The new learning leaders promote online and digital learning, personalized learning, competency-based learning, flipped learning, and empower teachers.
One survey conducted by the Project Tomorrow and Blackboard educational initiatives, defines the profile of the new learning leaders: principals that promote online and digital learning, personalized learning and empower teachers.
The challenges imposed by technological transformations and the changing work environment demand potent schools guided by proactive leaders who promote the culture of education throughout life.
In this regard, Project Tomorrow researchers define six priorities that new educational leaders should have:
- Create an ecosystem that encourages digital learning in school.
- Modeling with professors the professional learning that stimulates constant updating, self-evaluation, experimentation and the use of new methodologies.
- Guarantee students access to learning at any time and in any place.
- Enable ubiquitous connectivity for students and teachers.
- Advocate for a diversity of strategies to influence students wherever they are.
- Communicate a shared vision within the school community, including parents.
According to the survey of more than 406,000 students, parents, educators and members of the American educational community, these are some of the characteristics of the new learning leaders:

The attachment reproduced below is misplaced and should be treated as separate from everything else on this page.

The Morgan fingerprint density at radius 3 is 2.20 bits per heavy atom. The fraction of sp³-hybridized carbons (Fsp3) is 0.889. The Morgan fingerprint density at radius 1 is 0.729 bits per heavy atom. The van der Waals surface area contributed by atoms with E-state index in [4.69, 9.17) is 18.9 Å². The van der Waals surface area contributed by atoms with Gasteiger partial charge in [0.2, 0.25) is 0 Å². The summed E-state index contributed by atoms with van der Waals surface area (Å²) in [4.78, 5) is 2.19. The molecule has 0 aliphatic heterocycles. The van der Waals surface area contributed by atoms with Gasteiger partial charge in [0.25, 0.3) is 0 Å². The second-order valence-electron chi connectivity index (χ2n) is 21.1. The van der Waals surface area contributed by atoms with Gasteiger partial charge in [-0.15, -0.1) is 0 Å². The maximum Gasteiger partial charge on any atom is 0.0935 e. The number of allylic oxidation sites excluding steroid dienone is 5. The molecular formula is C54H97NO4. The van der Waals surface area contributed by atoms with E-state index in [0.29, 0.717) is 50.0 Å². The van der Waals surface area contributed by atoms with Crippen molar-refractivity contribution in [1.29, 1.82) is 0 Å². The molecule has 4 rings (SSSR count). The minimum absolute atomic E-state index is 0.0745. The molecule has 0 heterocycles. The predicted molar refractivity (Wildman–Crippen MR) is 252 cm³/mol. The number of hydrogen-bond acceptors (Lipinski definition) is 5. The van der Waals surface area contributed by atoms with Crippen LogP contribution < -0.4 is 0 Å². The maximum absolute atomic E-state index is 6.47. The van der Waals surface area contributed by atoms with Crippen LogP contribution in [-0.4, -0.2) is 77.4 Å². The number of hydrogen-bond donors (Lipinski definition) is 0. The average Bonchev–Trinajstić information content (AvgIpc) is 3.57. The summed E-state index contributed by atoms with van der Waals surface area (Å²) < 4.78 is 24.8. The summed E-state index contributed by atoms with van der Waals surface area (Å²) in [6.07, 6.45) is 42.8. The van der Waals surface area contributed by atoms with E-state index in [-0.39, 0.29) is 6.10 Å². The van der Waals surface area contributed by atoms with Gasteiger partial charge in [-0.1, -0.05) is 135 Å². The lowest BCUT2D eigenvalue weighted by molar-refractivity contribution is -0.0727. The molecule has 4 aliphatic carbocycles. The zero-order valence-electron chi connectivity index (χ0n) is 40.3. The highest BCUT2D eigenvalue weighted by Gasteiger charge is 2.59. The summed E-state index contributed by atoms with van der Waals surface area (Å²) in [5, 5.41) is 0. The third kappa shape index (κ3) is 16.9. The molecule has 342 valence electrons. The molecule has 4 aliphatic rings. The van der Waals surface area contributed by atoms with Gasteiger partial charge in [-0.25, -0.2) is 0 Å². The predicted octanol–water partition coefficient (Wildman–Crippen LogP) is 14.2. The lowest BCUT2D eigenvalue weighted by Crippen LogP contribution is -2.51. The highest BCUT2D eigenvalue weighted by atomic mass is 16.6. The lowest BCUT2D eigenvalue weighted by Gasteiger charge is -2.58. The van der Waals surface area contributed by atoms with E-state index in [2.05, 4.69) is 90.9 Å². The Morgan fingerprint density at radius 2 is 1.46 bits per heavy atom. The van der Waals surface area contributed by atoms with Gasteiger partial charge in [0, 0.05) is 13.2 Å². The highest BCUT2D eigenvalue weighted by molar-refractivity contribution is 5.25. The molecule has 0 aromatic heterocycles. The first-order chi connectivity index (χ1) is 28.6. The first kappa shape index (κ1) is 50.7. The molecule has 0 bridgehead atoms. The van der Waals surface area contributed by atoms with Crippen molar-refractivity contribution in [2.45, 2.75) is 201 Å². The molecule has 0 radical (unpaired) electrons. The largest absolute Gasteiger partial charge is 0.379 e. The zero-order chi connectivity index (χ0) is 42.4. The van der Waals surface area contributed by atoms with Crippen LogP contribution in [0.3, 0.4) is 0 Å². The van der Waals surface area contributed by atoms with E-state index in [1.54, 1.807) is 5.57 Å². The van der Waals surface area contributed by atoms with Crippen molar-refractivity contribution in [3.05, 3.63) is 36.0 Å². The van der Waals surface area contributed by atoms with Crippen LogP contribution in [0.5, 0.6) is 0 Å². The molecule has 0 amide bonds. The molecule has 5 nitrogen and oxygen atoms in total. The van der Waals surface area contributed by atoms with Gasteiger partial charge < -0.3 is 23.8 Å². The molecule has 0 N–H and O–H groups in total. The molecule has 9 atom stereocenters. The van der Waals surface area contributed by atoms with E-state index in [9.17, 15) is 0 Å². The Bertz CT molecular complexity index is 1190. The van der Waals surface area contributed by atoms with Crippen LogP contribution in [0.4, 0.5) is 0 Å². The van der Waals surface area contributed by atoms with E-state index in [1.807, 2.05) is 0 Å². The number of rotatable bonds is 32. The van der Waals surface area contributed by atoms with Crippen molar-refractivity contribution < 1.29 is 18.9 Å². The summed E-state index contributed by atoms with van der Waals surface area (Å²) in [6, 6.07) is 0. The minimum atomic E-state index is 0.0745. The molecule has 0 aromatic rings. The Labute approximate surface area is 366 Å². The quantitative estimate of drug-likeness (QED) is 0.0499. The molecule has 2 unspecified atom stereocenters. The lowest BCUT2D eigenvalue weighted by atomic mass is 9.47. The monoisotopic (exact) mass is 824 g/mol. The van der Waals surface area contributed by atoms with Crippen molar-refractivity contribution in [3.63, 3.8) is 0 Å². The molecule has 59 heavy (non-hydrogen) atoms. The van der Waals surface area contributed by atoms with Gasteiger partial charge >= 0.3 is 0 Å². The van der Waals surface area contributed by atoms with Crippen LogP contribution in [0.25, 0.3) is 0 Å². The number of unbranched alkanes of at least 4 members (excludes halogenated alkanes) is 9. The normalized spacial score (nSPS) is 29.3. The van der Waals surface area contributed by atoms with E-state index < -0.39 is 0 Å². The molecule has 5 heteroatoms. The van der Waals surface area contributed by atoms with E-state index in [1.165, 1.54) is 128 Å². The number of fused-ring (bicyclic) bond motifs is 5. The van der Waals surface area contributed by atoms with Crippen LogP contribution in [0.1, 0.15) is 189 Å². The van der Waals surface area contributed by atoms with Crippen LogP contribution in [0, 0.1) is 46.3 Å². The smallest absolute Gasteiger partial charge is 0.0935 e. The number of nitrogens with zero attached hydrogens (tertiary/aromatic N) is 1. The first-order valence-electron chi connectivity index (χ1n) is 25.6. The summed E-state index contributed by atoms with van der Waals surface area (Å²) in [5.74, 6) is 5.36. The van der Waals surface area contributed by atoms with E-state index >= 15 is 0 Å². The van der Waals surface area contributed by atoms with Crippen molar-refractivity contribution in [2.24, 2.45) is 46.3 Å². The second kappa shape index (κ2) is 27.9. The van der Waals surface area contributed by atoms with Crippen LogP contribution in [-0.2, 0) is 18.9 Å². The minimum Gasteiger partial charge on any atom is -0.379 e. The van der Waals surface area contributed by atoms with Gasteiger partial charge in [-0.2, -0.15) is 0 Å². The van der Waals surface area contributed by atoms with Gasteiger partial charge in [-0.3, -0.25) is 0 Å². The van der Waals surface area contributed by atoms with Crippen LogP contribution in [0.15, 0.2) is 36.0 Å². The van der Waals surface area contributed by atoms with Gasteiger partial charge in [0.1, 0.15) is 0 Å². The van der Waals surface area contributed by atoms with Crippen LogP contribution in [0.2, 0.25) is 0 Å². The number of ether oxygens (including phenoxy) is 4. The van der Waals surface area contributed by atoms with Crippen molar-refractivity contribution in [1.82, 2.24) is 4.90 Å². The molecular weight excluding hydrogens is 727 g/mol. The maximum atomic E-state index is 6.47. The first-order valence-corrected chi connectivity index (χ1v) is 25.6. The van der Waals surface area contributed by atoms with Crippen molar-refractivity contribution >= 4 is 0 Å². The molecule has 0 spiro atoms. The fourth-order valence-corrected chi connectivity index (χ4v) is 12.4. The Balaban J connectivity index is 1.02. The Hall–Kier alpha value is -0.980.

- They promote mixed learning, competency-based learning and flipped learning in their educational institutions.
- They handle data to exercise their leadership; to inform objectives, give feedback to teachers, and show outcomes to parents, among others.
- They maintain high morale of teachers through training and support to adopt new strategies and digital materials.
- They are updated continuously by attending conferences, watching webinars and TED talks, as well as following Twitter experts.
- They continuously communicate with parents changes in school practices or educational innovations that they implement.
The importance of effective school leaders is undeniable. We cannot demand educational successes from teachers and students when the objectives are not clear and when there are no motivating actors in charge.
Educational institutions need leaders capable of sharing, influencing, mobilizing, motivating, planning and guiding processes. Also, they must develop social skills and exercise constant self-assessment.